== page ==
ICH patients who were diagnosed with lymphoma and myeloma had higher rates of CNS involvement than patients with other hematological malignancies (P <0.001). Two of five lymphoma patients with CNS involvement had been diagnosed with primary CNS lymphoma. One patient with diffuse large B cell lymphoma and one patient with primary CNS lymphoma developed ICH before the start of systemic chemotherapy. The other three lymphoma patients who developed ICH during lymphoma relapsed. One myeloma patient showed immature plasma cells in the cerebrospinal fluid, but no direct tumor involvement with the CNS. None of the eight myeloma patients had hyperviscosity syndrome during ICH. L-Asparaginase was used as a combined chemotherapy protocol in two ICH patients with ALL, but no statistically significant difference was found for other clinical manifestations among ICH patients.
Thrombocytopenia and prolongation of prothrombin time have been recognized as risk factors for CNS hemorrhage in patients with hematological malignancy [2, 4]. In this study, we found patients with prolongation of prothrombin time had a trend towards developing SAH and significantly higher risk of death (P = 0.008). However, the platelet count and prothrombin time were not statistically significantly different among ICH patients with various hematological malignancies.
Locations and types of ICH
The locations and types of ICH in patients with different types of hematological malignancies are shown in Table 1. ICH locations included the cerebral cortex (60 patients, 83%), basal ganglia (13 patients, 18%), cerebellum (10 patients, 14%), and brainstem (5 patients, 7%). A total of 33 patients (46%) had multifocal hemorrhage. Neuroimaging studies revealed that 56 patients (77%) had IPH, 22 patients (31%) had SDH, 15 patients (21%) had SAH, and 3 patients (4%) had EDH. In all, 22 patients had 2 or more types of ICH, including 11 patients with IPH and SAH, 6 patients with IPH and SDH, 1 patient with IPH and EDH, 1 patient with SDH and SAH, 1 patient with SDH and EDH, and 2 patients with IPH, SAH, and SDH. Hemorrhage ruptured into the ventricles (IVH) in 22 patients (31%). EDH occurred most frequently in patients with myeloma, and neuroimaging showed no definite focal lesion in the cranial vault.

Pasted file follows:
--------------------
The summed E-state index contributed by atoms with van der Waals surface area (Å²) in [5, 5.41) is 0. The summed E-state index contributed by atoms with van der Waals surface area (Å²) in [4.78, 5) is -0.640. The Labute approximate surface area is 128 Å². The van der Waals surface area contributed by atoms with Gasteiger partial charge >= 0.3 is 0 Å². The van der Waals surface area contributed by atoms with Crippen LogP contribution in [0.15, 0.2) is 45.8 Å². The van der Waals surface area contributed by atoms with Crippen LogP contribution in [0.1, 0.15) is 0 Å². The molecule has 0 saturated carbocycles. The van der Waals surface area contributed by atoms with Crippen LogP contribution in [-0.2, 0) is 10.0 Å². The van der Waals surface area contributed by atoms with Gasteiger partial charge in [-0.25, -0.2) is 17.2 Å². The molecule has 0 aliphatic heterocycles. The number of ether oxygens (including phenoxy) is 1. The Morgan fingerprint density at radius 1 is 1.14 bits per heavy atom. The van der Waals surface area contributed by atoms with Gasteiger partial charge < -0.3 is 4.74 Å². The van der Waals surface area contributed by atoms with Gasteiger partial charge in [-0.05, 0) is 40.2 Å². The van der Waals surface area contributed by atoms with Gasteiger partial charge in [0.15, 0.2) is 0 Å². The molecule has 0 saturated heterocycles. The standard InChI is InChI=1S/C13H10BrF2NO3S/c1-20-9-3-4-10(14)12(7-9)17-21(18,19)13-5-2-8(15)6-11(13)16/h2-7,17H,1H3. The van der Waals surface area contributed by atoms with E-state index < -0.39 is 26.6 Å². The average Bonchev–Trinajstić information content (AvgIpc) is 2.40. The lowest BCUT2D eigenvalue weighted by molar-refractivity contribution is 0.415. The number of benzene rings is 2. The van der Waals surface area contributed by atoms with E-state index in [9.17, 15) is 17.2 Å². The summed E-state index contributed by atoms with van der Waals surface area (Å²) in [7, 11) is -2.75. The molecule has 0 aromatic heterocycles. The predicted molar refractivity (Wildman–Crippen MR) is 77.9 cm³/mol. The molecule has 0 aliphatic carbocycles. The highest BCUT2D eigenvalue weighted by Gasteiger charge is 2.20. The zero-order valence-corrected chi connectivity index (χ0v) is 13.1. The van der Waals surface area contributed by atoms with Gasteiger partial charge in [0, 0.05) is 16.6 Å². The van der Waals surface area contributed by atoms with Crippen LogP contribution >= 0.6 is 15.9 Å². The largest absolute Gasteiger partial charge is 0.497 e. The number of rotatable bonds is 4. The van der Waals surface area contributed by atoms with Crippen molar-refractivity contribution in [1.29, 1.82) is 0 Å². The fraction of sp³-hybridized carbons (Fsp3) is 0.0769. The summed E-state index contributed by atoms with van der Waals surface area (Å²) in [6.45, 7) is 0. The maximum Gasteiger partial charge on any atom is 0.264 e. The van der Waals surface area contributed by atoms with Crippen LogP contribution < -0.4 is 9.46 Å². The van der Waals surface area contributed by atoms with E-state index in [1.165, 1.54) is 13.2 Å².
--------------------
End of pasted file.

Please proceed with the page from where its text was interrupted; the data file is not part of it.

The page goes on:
The correlations between clinical characteristics and types of ICH are shown in Table 2. Younger age was associated with risk of IPH (P = 0.009), and more advanced age was associated with SDH (P = 0.002). Hyperleukocytosis (white blood cell count more than 100,000 cells/μl) showed a trend of being associated with IPH (P = 0.056). There were 12 patients with hyperleukocytosis at the time of ICH. All 12 patients had IPH (12/12, 100%). One patient had both IPH and SDH, but no patients had SAH and EDH.
Correlated clinical manifestation and outcome in patients with ICH
In total, 25 patients (35%) died within 72 h of the onset of ICH, and 46 patients (64%) died within 30 days of ICH. Mortality was high among patients with EDH (3/3,100%) and SAH (14/15, 93%), but was relatively lower in patients with SDH (11/22, 50%). Most patients received conservative component therapy only, but 11 patients (15%) underwent craniotomy and hematoma evacuation (6 patients with IPH, 2 patients with SDH, 2 patients with both IPH and SDH, and 1 patient with SDH and EDH). Seven patients survived for 30 days (four patients with IPH, two patients with SDH, and one patient with both IPH and SDH). Five of seven survivors had long-term survival (more than 1 year) with minimal neurological sequelae. Surgical intervention showed a trend of improved 30-day outcome (P = 0.085).